The Age of Raising a Child Dangerously

Josh Clark

I was in Manhattan recently and waiting for the train back to Brooklyn when Umi pointed out three girls about ten years old standing on the opposite platform also waiting for a train, entirely on their own. It's so strange to see that, three girls moving around arguably one of the most dangerous cities in the U.S. without any adult. New York is something of a loner in this respect. Kids travel unaccompanied in small towns, sure, but not in larger cities. I can't say exactly why New York trusts its inhabitants enough to let its children wander around, but seeing those girls reminded me of one of the Free-Range Kid movement, which originated in New York.

The long and short of it is that you should trust your kids to make their own way through their town, which, in turn, serves as a practical analogy for their lives as a whole. It calls for parents to take a more hands-off approach to child rearing, and it demands not only faith in one's kids, but also a lot of faith in humanity as a whole that some monster won't emerge from the underbelly snuff out that young life or debilitate it forever. This faith is not always well-placed, as is evidenced by the horrific case of Leiby Kletzky, the 8-year-old boy who was kidnapped and murdered by a stranger as he walked home from camp last summer. What happened to Leiby was only the most recent argument against the Free Range Kid movement and the type of example used to support frequently citing Lenore Skenazy, the woman who came up with the Free-Range Kids movement, as the World's Worst Mom.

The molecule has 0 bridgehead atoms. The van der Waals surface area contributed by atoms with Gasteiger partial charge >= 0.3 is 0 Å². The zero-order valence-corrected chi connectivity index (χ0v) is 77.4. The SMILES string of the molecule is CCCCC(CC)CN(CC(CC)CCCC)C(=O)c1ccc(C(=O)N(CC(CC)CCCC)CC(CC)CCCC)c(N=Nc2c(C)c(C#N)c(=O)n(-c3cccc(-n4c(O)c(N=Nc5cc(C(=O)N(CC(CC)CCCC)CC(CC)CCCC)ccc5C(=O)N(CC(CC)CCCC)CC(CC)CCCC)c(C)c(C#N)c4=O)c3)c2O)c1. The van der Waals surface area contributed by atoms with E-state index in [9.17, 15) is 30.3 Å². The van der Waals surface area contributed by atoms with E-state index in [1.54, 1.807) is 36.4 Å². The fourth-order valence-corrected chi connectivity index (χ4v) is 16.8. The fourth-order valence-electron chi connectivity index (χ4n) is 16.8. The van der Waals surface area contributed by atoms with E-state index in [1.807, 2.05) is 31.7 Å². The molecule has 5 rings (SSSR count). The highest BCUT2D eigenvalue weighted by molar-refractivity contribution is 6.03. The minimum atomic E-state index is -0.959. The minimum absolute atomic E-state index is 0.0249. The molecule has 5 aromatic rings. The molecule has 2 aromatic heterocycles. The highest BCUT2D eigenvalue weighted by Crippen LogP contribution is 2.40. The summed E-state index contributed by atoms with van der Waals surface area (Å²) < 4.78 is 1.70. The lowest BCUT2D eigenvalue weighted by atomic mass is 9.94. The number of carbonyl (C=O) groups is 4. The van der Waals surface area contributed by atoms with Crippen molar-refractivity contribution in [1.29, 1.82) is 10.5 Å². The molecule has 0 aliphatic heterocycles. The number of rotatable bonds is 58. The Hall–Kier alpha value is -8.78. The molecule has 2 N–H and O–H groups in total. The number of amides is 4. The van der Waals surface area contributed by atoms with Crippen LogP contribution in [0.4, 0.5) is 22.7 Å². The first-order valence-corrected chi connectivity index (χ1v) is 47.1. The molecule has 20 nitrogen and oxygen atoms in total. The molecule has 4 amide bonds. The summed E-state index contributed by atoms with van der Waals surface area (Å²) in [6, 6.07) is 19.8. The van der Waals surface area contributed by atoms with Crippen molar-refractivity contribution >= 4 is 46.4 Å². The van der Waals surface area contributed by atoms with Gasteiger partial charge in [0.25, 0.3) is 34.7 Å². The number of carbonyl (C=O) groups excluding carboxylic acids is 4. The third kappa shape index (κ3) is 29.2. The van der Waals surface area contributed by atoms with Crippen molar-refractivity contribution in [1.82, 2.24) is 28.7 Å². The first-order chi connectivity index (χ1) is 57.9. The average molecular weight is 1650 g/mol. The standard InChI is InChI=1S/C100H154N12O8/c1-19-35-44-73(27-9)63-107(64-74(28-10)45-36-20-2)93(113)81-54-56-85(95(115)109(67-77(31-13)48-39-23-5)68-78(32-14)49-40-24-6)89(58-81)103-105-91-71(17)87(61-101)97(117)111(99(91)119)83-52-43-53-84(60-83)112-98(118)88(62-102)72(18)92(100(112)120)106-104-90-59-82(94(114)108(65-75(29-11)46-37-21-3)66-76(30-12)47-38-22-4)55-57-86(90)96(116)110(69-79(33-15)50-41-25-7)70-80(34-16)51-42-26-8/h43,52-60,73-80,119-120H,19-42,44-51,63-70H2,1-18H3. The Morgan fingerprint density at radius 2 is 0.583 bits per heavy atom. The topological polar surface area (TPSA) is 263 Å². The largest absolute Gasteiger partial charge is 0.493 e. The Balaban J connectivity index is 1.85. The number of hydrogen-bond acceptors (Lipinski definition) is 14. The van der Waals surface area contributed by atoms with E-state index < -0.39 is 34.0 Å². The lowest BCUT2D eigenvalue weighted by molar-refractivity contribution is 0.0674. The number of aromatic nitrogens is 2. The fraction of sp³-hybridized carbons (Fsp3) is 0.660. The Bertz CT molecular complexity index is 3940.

The idea of leaving kids to in part raise themselves as a means of creating self-sufficient adults goes hand-in-hand with another favorite child-centered idea, the Hygiene Hypothesis. Kind of a corollary to Free-Range Kids, this says that perhaps raising children in a sterile, hygienic environment maintained by the use of bleaches vigilant attacks against dirt isn't the best way to raise a child. In fact it challenges this predominant Western view of child health, suggesting that in addition to perhaps the deadliness of the chemicals in the cleaners themselves, being raised in a sterile environment leaves a child at a disadvantage to allergens. Having not been exposed to allergens or dirt or grime early on during immune system development, states the Hygiene Hypothesis, a child is likelier to develop allergies from commonly encountered allergens when finally exposed to them later on in childhood as they leave the home and enter school.

Aside from the inherent dangers attendant to each of them, I find both the Hygiene Hypothesis and Free-Range Kids appealing. I find it fascinating that after millenia of exponential population growth as a type of species that raises its offspring for longer than perhaps any other animal, we still don't have confidence that we're doing it correctly. Did the Western generations leading up to the 20th century have it right when they failed to even recognize the concept of childhood? Do Asian cultures that allow their children to run buckwild until they reach school have it right? Do kids need more attention and dedication than even helicopter parents provide?

How were you raised? How are you raising or will you raise your kids?